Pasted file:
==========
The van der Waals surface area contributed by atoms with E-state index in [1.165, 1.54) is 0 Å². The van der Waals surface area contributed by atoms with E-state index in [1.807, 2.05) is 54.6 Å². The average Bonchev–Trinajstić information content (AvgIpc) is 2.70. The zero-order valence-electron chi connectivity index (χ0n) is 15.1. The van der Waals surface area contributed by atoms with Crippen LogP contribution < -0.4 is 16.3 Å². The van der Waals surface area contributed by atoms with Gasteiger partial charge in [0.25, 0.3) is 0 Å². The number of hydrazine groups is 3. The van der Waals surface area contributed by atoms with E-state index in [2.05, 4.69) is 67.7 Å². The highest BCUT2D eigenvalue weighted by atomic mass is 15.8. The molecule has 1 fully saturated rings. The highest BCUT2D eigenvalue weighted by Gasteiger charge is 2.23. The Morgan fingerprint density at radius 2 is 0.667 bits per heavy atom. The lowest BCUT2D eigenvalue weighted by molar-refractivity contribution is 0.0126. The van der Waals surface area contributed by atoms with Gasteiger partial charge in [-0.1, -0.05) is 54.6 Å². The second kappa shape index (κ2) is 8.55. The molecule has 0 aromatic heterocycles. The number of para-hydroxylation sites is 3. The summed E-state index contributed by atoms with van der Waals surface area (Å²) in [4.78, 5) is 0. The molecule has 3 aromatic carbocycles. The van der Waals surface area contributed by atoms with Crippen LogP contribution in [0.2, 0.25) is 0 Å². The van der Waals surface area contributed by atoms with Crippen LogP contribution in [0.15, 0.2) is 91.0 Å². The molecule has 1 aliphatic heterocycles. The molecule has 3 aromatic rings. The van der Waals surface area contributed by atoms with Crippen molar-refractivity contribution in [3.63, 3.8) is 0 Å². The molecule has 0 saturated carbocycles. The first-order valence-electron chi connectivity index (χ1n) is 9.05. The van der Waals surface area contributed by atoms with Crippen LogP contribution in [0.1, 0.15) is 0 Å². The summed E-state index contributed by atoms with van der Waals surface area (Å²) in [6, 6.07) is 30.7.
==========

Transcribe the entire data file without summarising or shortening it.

The van der Waals surface area contributed by atoms with E-state index in [1.165, 1.54) is 0 Å². The van der Waals surface area contributed by atoms with E-state index in [1.807, 2.05) is 54.6 Å². The average Bonchev–Trinajstić information content (AvgIpc) is 2.70. The zero-order valence-electron chi connectivity index (χ0n) is 15.1. The van der Waals surface area contributed by atoms with Crippen LogP contribution < -0.4 is 16.3 Å². The van der Waals surface area contributed by atoms with Gasteiger partial charge in [0.25, 0.3) is 0 Å². The number of hydrazine groups is 3. The van der Waals surface area contributed by atoms with E-state index in [2.05, 4.69) is 67.7 Å². The highest BCUT2D eigenvalue weighted by atomic mass is 15.8. The molecule has 1 fully saturated rings. The highest BCUT2D eigenvalue weighted by Gasteiger charge is 2.23. The Morgan fingerprint density at radius 2 is 0.667 bits per heavy atom. The lowest BCUT2D eigenvalue weighted by molar-refractivity contribution is 0.0126. The van der Waals surface area contributed by atoms with Gasteiger partial charge in [-0.1, -0.05) is 54.6 Å². The second kappa shape index (κ2) is 8.55. The molecule has 0 aromatic heterocycles. The number of para-hydroxylation sites is 3. The summed E-state index contributed by atoms with van der Waals surface area (Å²) in [4.78, 5) is 0. The molecule has 3 aromatic carbocycles. The van der Waals surface area contributed by atoms with Crippen LogP contribution in [0.2, 0.25) is 0 Å². The van der Waals surface area contributed by atoms with Crippen LogP contribution in [0.15, 0.2) is 91.0 Å². The molecule has 1 aliphatic heterocycles. The molecule has 3 aromatic rings. The van der Waals surface area contributed by atoms with Crippen molar-refractivity contribution in [3.63, 3.8) is 0 Å². The molecule has 0 saturated carbocycles. The first-order valence-electron chi connectivity index (χ1n) is 9.05. The van der Waals surface area contributed by atoms with Crippen LogP contribution in [0.1, 0.15) is 0 Å². The summed E-state index contributed by atoms with van der Waals surface area (Å²) in [6, 6.07) is 30.7.